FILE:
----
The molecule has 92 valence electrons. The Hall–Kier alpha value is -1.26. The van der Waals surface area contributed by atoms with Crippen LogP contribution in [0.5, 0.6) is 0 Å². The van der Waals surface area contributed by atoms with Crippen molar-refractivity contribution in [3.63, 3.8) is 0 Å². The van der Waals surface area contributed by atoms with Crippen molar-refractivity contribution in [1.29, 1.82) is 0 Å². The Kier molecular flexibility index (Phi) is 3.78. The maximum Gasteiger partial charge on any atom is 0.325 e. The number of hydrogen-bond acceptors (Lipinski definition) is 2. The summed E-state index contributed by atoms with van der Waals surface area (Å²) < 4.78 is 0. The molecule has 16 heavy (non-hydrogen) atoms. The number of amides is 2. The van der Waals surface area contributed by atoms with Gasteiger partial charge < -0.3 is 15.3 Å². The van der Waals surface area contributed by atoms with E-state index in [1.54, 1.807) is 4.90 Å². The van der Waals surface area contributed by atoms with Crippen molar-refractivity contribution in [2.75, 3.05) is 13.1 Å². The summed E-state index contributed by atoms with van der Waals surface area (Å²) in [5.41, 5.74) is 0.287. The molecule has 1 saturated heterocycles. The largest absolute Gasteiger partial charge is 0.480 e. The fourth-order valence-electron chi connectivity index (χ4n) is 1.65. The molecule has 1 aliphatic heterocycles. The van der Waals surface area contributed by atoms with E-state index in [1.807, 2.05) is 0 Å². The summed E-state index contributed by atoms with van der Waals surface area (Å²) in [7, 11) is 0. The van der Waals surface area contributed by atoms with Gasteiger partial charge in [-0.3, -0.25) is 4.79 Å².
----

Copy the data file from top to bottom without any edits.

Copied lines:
The molecule has 92 valence electrons. The Hall–Kier alpha value is -1.26. The van der Waals surface area contributed by atoms with Crippen LogP contribution in [0.5, 0.6) is 0 Å². The van der Waals surface area contributed by atoms with Crippen molar-refractivity contribution in [3.63, 3.8) is 0 Å². The van der Waals surface area contributed by atoms with Crippen molar-refractivity contribution in [1.29, 1.82) is 0 Å². The Kier molecular flexibility index (Phi) is 3.78. The maximum Gasteiger partial charge on any atom is 0.325 e. The number of hydrogen-bond acceptors (Lipinski definition) is 2. The summed E-state index contributed by atoms with van der Waals surface area (Å²) < 4.78 is 0. The molecule has 16 heavy (non-hydrogen) atoms. The number of amides is 2. The van der Waals surface area contributed by atoms with Gasteiger partial charge < -0.3 is 15.3 Å². The van der Waals surface area contributed by atoms with E-state index in [1.54, 1.807) is 4.90 Å². The van der Waals surface area contributed by atoms with Crippen molar-refractivity contribution in [2.75, 3.05) is 13.1 Å². The summed E-state index contributed by atoms with van der Waals surface area (Å²) in [5.41, 5.74) is 0.287. The molecule has 1 saturated heterocycles. The largest absolute Gasteiger partial charge is 0.480 e. The fourth-order valence-electron chi connectivity index (χ4n) is 1.65. The molecule has 1 aliphatic heterocycles. The van der Waals surface area contributed by atoms with E-state index in [1.807, 2.05) is 0 Å². The summed E-state index contributed by atoms with van der Waals surface area (Å²) in [7, 11) is 0. The van der Waals surface area contributed by atoms with Gasteiger partial charge in [-0.3, -0.25) is 4.79 Å².